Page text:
you don't need to change the world

Note: You can listen to the audio of this post in case you prefer to listen while you work or drive or run errands :)

 
 

When I was in India a few years ago, I met an artisan named Adulgafoor. He had a very rare gift. He was part of a long lineage (seven generations) of Rogan artisans. Rogan art is the process of dripping paint onto cloth with a fine command of hand precision (the result is a beautiful complex painting which is so detailed it looks like embroidery).

Adulgafoor's family was the only family of Rogan artisans left in the world.  As a teen, he couldn't make any money selling his Rogan pieces so he moved to Mumbai to sell vegetables for many years. He described that phase in his life as very dark.  

But one day, his grandparents called him back to their hometown in Nirona because they knew their grandson was the most talented Rogan artist that had come along in generations. They insisted he reconnect with the craft.

And he listened because he knew in his heart that they were right. The calling became stronger than his fear of scarcity or poverty. He headed back to Nirona and began living his dharma – his true calling. 

When I observed Adulgafoor making his art, I felt like it was the first time I truly understood the depth and beauty of craft. As he dripped paint onto cloth into incredible precise lines, he was in complete flow and mastery. He glowed like a child absorbed in play. 

He turned to me and said: "It flows from my heart to my head to my hands." What I loved about this guiding principle is that he didn't start with his head. The head is too practical. But he also didn't start with his hands. You think he might have because he's an artist. Many of us do. Many of us think about the means we want to use or the impact we want to have before we understand what lights our heart on fire.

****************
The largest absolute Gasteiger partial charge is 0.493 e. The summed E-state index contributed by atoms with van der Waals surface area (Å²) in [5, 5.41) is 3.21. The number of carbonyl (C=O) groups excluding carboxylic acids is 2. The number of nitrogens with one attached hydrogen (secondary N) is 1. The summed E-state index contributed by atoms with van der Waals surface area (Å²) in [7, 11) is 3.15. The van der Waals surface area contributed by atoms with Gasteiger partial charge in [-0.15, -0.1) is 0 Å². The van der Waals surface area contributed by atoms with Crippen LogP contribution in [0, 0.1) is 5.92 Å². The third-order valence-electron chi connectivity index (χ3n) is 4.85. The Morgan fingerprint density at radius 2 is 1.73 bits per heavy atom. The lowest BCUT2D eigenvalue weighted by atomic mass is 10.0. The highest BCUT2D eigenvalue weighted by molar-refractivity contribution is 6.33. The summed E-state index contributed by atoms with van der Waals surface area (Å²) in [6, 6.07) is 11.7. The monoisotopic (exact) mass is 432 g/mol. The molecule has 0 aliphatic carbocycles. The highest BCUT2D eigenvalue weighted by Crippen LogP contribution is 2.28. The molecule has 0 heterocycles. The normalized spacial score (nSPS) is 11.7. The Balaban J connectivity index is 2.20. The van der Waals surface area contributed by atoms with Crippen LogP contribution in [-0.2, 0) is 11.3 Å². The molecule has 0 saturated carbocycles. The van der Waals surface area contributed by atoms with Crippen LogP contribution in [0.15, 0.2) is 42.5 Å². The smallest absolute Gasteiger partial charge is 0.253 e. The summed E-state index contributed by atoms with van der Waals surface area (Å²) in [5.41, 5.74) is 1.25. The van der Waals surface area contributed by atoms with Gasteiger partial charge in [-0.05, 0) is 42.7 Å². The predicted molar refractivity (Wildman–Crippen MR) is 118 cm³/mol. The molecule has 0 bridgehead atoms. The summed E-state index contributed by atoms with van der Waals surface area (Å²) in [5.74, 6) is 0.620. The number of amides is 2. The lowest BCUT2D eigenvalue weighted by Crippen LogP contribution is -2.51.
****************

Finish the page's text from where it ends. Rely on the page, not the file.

He started with his heart. 

From an objective standpoint, Adulgafoor didn't have a "big impact" mission. He was an artisan of a craft that very few people knew or cared about. But for him, the calling was huge: to revive and spread his family's languishing craft. To date, he has trained 60 women in the technique – 10 of whom have become independent self-sustaining Rogan artisans.  Again objectively, the numbers aren't huge. 

Don't start with numbers. Start with heart. {tweet this}

I live in one of the greatest innovation hubs in the world: Silicon Valley. Our culture is obsessed with numbers – big measurable impact. We value people who are making a noticeable difference. Social media tools, such as Twitter, have only amplified our emphasis on numbers. We continue to value highly visible and impactful people, which we call "influencers" or "leaders." I grew up believing I must become a leader who changes the world. 

But today I say no no no no. Too much pressure! You don't need to become a leader. It's far more simple and close to home: what's imperative is a return to Self. That's the biggest service one can make: come alive! Connect with whatever gives you flow and serve from that place. 

Yes, in that way, you must be terribly selfish. Service flows from that connection to Self. It flows from heart to head to hands. Define what coming alive and serving means to you. It might mean playing small in the eyes of society, like owning a local mom-and-pop shop or becoming an artisan of a virtually extinct craft. 

You don't need to change the world. You need to return to yourself – your Self. {tweet this}

The good news is that you probably will change the world in the process of journeying towards yourself. It may be big. It may be small. Or somewhere in-between. And it doesn't really matter. What matters is the journey towards yourself.

Anyways, that's how I like to think about "changemaking." When I say I work with women "changemakers," I don't mean leaders in the typical way the word is used. I mean I work with women who have the courage to look within and know that their outer world is a direct product of their inner one. 

Next week I'll be announcing my Fall program for women who want to tap into their wisdom & step into their power as true changemakers. Keep an eye open for upcoming details. 

I (and others) would love to hear from you. Leave a comment at the bottom of the post: Does this way of framing "changemaking" resonate or not? What does true service mean to you? And don't let your inner-critic get the best of you – your thoughts are valuable and add to the discussion. 

xo Majo 

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